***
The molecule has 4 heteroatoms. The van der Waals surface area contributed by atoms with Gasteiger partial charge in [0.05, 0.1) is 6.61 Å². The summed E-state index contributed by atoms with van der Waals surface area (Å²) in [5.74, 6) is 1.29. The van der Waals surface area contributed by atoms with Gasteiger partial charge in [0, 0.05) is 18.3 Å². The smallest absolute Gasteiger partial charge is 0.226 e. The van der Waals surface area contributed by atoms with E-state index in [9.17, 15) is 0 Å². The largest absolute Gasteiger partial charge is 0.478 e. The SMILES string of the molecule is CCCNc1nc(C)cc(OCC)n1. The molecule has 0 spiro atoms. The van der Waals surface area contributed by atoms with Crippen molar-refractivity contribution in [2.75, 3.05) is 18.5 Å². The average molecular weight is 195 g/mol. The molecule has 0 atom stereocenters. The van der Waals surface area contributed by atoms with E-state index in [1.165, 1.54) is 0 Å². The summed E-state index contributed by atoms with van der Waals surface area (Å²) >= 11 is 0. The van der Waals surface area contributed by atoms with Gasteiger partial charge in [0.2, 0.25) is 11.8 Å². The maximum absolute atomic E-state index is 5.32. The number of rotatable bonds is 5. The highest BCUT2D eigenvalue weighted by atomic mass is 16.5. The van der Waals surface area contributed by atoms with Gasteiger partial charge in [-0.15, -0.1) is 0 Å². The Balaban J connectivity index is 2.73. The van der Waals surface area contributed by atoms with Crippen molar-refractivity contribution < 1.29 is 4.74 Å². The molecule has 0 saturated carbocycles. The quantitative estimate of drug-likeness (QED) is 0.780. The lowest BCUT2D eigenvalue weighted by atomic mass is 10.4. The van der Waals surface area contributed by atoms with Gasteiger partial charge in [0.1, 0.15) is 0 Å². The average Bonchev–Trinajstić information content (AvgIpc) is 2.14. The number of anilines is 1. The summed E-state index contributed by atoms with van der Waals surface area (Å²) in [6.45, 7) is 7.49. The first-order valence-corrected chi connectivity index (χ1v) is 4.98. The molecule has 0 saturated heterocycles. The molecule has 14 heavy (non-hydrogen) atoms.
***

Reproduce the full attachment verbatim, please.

The molecule has 4 heteroatoms. The van der Waals surface area contributed by atoms with Gasteiger partial charge in [0.05, 0.1) is 6.61 Å². The summed E-state index contributed by atoms with van der Waals surface area (Å²) in [5.74, 6) is 1.29. The van der Waals surface area contributed by atoms with Gasteiger partial charge in [0, 0.05) is 18.3 Å². The smallest absolute Gasteiger partial charge is 0.226 e. The van der Waals surface area contributed by atoms with E-state index in [9.17, 15) is 0 Å². The largest absolute Gasteiger partial charge is 0.478 e. The SMILES string of the molecule is CCCNc1nc(C)cc(OCC)n1. The molecule has 0 spiro atoms. The van der Waals surface area contributed by atoms with Crippen molar-refractivity contribution in [2.75, 3.05) is 18.5 Å². The average molecular weight is 195 g/mol. The molecule has 0 atom stereocenters. The van der Waals surface area contributed by atoms with E-state index in [1.165, 1.54) is 0 Å². The summed E-state index contributed by atoms with van der Waals surface area (Å²) >= 11 is 0. The van der Waals surface area contributed by atoms with Gasteiger partial charge in [0.2, 0.25) is 11.8 Å². The maximum absolute atomic E-state index is 5.32. The number of rotatable bonds is 5. The highest BCUT2D eigenvalue weighted by atomic mass is 16.5. The van der Waals surface area contributed by atoms with Gasteiger partial charge in [-0.15, -0.1) is 0 Å². The Balaban J connectivity index is 2.73. The van der Waals surface area contributed by atoms with Crippen molar-refractivity contribution < 1.29 is 4.74 Å². The molecule has 0 saturated carbocycles. The quantitative estimate of drug-likeness (QED) is 0.780. The lowest BCUT2D eigenvalue weighted by atomic mass is 10.4. The van der Waals surface area contributed by atoms with Gasteiger partial charge in [0.1, 0.15) is 0 Å². The average Bonchev–Trinajstić information content (AvgIpc) is 2.14. The number of anilines is 1. The summed E-state index contributed by atoms with van der Waals surface area (Å²) in [6.45, 7) is 7.49. The first-order valence-corrected chi connectivity index (χ1v) is 4.98. The molecule has 0 saturated heterocycles. The molecule has 14 heavy (non-hydrogen) atoms.